Food Packaging Insights - August 28, 2008

August 28, 2008
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Food prices rise, but will they stick?
PMMI announces last week for nominations
FDA: Irradiated food must bear label
Grocery chain to launch recycling program
Jerky sticks in formed PP canister
System stores pork chops’ DNA


Food prices rise, but will they stick?

by Pan Demetrakakes
Executive Editor


Major food processors are raising prices to cope with rising costs for ingredients, energy and other expenses, with varying degrees of success.

The U.S. Department of Agriculture recently forecast an increase in food prices of 5% to 6% this year, which would be the largest annual increase since 1990. The USDA also predicted a 4% to 5% increase in food prices in 2009, which, if true, will make it the third straight year with an increase of at least 4%.

The increases are occurring in large part because big food companies like Tyson, Kraft, Sara Lee and Kellogg are raising prices to compensate for rising expenses. And in some cases, the companies are having success.

Kraft announced that its revenue for the second quarter of 2008 rose 21% over the same period last year, resulting in an income gain of 3.5%. Much of that revenue gain came as a result of an average price increase of 7% for the company’s products, which resulted in a sales decline of only 1%.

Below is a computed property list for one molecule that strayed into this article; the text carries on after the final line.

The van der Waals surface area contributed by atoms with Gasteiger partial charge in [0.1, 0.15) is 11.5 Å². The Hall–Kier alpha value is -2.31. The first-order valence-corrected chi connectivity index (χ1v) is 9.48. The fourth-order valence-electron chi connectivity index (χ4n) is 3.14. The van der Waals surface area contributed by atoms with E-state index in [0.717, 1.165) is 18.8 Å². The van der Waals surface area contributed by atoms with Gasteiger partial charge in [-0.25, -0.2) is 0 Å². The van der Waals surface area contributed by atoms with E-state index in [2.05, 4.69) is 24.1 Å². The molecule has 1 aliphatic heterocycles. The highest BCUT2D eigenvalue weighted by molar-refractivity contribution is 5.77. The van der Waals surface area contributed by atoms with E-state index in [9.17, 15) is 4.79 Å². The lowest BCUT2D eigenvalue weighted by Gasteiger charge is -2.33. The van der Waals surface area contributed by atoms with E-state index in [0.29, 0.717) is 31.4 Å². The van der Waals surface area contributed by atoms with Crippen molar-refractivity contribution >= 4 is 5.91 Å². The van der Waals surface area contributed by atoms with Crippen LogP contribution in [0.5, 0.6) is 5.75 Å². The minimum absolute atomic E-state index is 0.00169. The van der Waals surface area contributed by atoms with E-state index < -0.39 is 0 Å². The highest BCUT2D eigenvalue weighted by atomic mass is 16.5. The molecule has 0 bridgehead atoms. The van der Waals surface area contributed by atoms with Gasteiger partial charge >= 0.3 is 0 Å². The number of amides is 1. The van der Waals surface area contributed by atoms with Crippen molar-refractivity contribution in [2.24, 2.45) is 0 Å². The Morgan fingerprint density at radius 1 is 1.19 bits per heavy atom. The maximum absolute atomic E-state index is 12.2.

However, other companies are running into problems. Tyson, hit hard by increases in feed costs, posted a 92% loss in income for the quarter, even though revenue was up 3.5%. Most of the income loss was caused by a $44 million operating loss in Tyson’s chicken business.

Part of the problem is that there currently is an oversupply of meat, poultry and other unprocessed or minimally processed foods. That’s one reason why meat, poultry, fish and eggs rose 2.4% in price in June over a year earlier, while cereal and baked goods shot up 10.4%.

“There's no oversupply of Oreos, so the packaged-food companies have been able to offset enough inflation to post profit growth,” Edward Jones analyst Matt Arnold told The Wall Street Journal.

Another factor is the weak dollar, which helps companies that do a lot of business outside the U.S. Wrigley, for instance, enjoyed second-quarter gains of 14% in both income and revenue. The company attributed half the gains to advantageous currency exchange rates for foreign sales.

Some companies are trying to cut costs by substituting less expensive ingredients. The Journal reported that Hershey is substituting vegetable oil for cocoa butter in some of its chocolates, and General Mills is reducing the number of spice and ingredient pouches in its Hamburger Helper prepared meals.

As the pressure to cut costs persists, packaging will come in for its share of attention-and, in some cases, it already has. For instance, the Hamburger Helper reformulation also led to an alteration in the shapes of the pasta to make the package flatter and more uniform. Together with the reduction in interior pouches, this resulted in a 20% smaller carton.